(The opinions expressed here are those of the author, a columnist for Reuters.)

LITTLETON, Colorado: Global emissions from coal-fired power typically dip to their lowest point of the year during March and April as use of the fuel for heating drops off after the northern hemisphere winter.

But this year China's mammoth power and manufacturing systems may single-handedly reverse historical pollution trends if authorities unveil stimulus packages aimed at reviving industrial output in the spring.

China's economic growth has stalled since 2022 due to a lingering debt crisis within its critical property sector, but Beijing is expected to announce new measures and incentives at parliamentary meetings next month that could spark an aggressive rebound in business activity.

Analysts expect China to deploy fiscal tools such as tax cuts and direct government loans to revive investment and spending in key areas of the economy from next month.

If successful, the measures may crank up consumption across myriad industries that collectively could raise overall power use and emissions in the world's top polluter.

In turn, given the current delicate state of the economy, power producers will likely opt to use the cheapest fuel sources available when increasing baseload power generation, which in China's case means more coal.

And as China accounts for nearly 60% of worldwide coal use in power generation, more coal use in China means more global use of the world's dirtiest power fuel.


Coal generated a record 5,760 terawatt hours (TWh) of electricity in China in 2023, which was 6% up from 2022's total, data from energy think tank Ember shows.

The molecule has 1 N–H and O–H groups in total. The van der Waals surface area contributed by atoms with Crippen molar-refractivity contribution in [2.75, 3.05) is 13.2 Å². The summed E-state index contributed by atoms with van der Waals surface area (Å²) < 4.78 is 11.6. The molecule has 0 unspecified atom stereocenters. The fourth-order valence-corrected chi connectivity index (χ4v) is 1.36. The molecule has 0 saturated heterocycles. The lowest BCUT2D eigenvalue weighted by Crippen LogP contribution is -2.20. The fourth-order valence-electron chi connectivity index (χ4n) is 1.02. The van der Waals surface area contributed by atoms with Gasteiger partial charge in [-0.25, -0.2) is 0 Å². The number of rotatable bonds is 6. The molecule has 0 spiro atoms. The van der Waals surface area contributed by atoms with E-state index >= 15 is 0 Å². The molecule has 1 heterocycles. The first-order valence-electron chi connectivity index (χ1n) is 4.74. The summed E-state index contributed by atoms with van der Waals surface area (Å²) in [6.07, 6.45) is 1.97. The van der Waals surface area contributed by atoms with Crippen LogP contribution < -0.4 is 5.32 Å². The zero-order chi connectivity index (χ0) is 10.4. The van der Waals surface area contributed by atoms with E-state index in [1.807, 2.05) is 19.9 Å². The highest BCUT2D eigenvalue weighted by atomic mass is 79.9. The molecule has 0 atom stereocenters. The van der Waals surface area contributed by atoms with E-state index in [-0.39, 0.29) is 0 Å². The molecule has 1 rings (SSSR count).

Due to rapidly rising electricity generation from renewables, coal's share of the total generation mix dropped to 62.1% last year, its lowest share since at least 2015.

But if power producers anticipate a sustained climb in overall energy use by businesses and factories, they will likely rely heavily on coal-fired power stations to deliver the bulk of any generation increase to ensure round-the-clock power availability at the lowest possible cost.

Higher coal use will in turn result in higher coal emissions from power producers.

In 2023, China's total emissions of carbon dioxide (CO2) from coal-fired power generation hit 5.56 billion metric tons, an all-time high that was nearly 6% greater than 2022's record.

With coal use largely declining globally outside of China, China's share of total coal emissions climbed to a record 64.4% in 2023 and could creep higher still in 2024 if the country's power sector supply growth remains coal-oriented.


China's power producers do have other options for dispatchable power generation instead of coal, as the country boasts the world's largest hydro dam system and the second-largest fleet of nuclear reactors behind the United States.

China's power firms can also deploy more gas-fired electricity, which is cleaner than coal, and accounted for about 3.1% of its total electricity generation in 2023.

Solar and wind facilities can also help generate intermittent power for electricity production, and accounted for around 14% of China's electricity last year.

Generation capacity from solar and wind sites is growing faster than any other power source in China, so renewables will continue to account for a steadily growing share of China's total generation pie.

Nonetheless, coal looks set to retain a central role in China's power systems for the foreseeable future, and if utilities come under pressure to rapidly lift electricity output to meet rising factory use, coal will be the primary fuel used.

And that means that even if coal-fired generation outside of China drops off this spring as heating needs wane, total global coal use - and emissions - could still climb due to higher coal utilisation in China. The opinions expressed here are those of the author, a columnist for Reuters.

(Reporting by Gavin Maguire; Editing by Jamie Freed)